A Big Hang OverIf you dream alone, its just a dream.
If you dream together, its a reality.
- Brasilian folksong
Life on this planet isnt't as agreeable as it could be. Something obviously went wrong on spaceship Earth, but what? Maybe a fundamental mistake when nature (or whoever it was) came up with the idea of "Man". Why should an animal walk on two feet and start thinking? It seems we haven't got much of a choice about that, though; we've got to copewith the error of nature, with ourselves. Mistakes are made in order to learn from them.
In prehistoric times our dealseems to have been not so bad. During the Old Stone Age (50, 000 years ago) we were only a few, food (game and plants) was abundant, and survival required only little working time and moderate efforts. To collectroots, nuts, fruits or berries (dont forget mushrooms) and kill (or easier still, trap) rabbits, kangaroos, fish, birds or deer, we spent about two or three hours a day. In our camps we shared meat and vegetables and enjoyed the rest of the time sleeping, dreaming, bathing, making love or telling stories. Some of us took to painting cave walls, carving bones or sticks, inventing new traps or songs. We used to roam about the country in gangs of 25 or so, with as little baggage and property as possible.We preferred the mildest climates, like Africa's, and there was no "civilization" to push us away into deserts, tundras or mountains. The Old Stone Age must have been a good deal - if we can trust the recent anthroplogical findings. That's the reason we stuck it out for several thousands of years - a long and happy period, compared to the 200 years of the present industrial nightmare.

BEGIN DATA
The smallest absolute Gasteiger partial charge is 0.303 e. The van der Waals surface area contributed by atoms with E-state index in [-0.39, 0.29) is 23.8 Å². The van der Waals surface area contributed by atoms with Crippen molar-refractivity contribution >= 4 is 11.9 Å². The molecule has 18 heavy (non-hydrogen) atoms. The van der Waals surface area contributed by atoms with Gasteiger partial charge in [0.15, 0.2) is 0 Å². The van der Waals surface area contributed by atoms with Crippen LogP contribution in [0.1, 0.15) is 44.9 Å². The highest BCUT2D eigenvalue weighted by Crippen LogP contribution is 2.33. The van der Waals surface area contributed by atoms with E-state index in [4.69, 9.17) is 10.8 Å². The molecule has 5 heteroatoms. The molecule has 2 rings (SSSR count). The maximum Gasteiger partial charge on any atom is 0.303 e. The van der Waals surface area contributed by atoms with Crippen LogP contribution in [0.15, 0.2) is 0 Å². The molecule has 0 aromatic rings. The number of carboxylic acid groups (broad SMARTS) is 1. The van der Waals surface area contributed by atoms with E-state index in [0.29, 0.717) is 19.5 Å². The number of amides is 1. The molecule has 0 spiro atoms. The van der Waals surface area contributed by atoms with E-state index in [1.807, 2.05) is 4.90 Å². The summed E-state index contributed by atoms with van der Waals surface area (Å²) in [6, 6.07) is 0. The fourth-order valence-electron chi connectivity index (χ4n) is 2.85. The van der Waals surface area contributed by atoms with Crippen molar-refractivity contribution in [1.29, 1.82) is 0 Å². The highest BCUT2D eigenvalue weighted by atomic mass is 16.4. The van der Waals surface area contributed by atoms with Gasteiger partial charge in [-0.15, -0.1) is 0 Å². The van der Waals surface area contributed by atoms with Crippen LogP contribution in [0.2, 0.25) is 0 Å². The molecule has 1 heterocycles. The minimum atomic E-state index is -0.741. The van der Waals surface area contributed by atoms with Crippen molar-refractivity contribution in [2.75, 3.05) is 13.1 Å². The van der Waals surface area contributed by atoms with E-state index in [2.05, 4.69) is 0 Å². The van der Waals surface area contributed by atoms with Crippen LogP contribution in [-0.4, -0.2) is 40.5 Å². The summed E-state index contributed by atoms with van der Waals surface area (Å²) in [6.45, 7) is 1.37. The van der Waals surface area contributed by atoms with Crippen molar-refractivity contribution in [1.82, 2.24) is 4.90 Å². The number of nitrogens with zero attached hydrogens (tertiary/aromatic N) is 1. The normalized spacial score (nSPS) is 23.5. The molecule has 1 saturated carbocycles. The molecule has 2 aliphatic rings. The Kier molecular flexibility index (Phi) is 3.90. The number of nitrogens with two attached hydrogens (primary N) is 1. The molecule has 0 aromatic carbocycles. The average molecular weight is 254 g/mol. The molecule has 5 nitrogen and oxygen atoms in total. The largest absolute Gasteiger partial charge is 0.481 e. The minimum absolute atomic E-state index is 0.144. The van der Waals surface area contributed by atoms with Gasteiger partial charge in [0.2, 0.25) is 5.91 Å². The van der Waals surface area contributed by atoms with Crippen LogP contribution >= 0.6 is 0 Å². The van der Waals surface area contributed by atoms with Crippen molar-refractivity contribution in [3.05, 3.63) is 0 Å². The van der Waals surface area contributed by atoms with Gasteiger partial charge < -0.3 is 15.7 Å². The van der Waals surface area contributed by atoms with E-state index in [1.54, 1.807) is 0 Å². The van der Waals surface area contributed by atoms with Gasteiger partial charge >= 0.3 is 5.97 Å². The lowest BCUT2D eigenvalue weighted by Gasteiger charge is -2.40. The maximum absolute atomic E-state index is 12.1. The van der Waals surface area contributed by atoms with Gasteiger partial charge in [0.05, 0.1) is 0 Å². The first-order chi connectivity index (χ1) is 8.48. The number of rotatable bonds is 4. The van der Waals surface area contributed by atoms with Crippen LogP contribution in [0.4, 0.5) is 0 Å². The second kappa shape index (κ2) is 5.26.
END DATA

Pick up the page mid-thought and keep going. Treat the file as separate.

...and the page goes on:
Then somebody must have started playing around with seeds and plants and invited agriculture. It seemed to be a good idea: we didnt't have to walk far away to get vegetables any more. But life became more complicated, and toilsome. We had to stay in the same place for atleast several months, keep the seeds for the next crop, plan and organize work on the fields. The harvest also had to be defended against our nomadic hunter-gatherer cousins, who kept insisting that everything belonged to everybody. Conflicts between farmers, hunters and cattle-breeders arose. We had to explain to others that we had "worked" to accumulate our provisions, and they didn't even have word for "work". With planning, witholding of food, defense, fences, organization and the necessity of self dicipline, we opened the door to specialized social organisms like priesthoods, chiefs, armies. We created fertility regions with rituals in order to keep ourselves convinced of our newly choosen lifestyle. The temptation to return to the free life of gatherer-hunters must always have been a threat. Whether it was patriarchate or matriarchate, we were on the road to statehood.
With the rise of the ancient civilizations in Mesopotamia, India, China and Egypt, the equilibrium between man and natural resources was definately ruined. The future break-down of our spaceship was programmed. Centralized organisms developed their own dynamics; we became the victims of our own creations. Instead of the two hours per day, we worked ten hours and more, orn the fields and construction grounds of the pharaos and caesars. We died in their wars, were deported as slaves when they needed us for that. Those who tried to return to their former freedom were tortured, mutilated killed.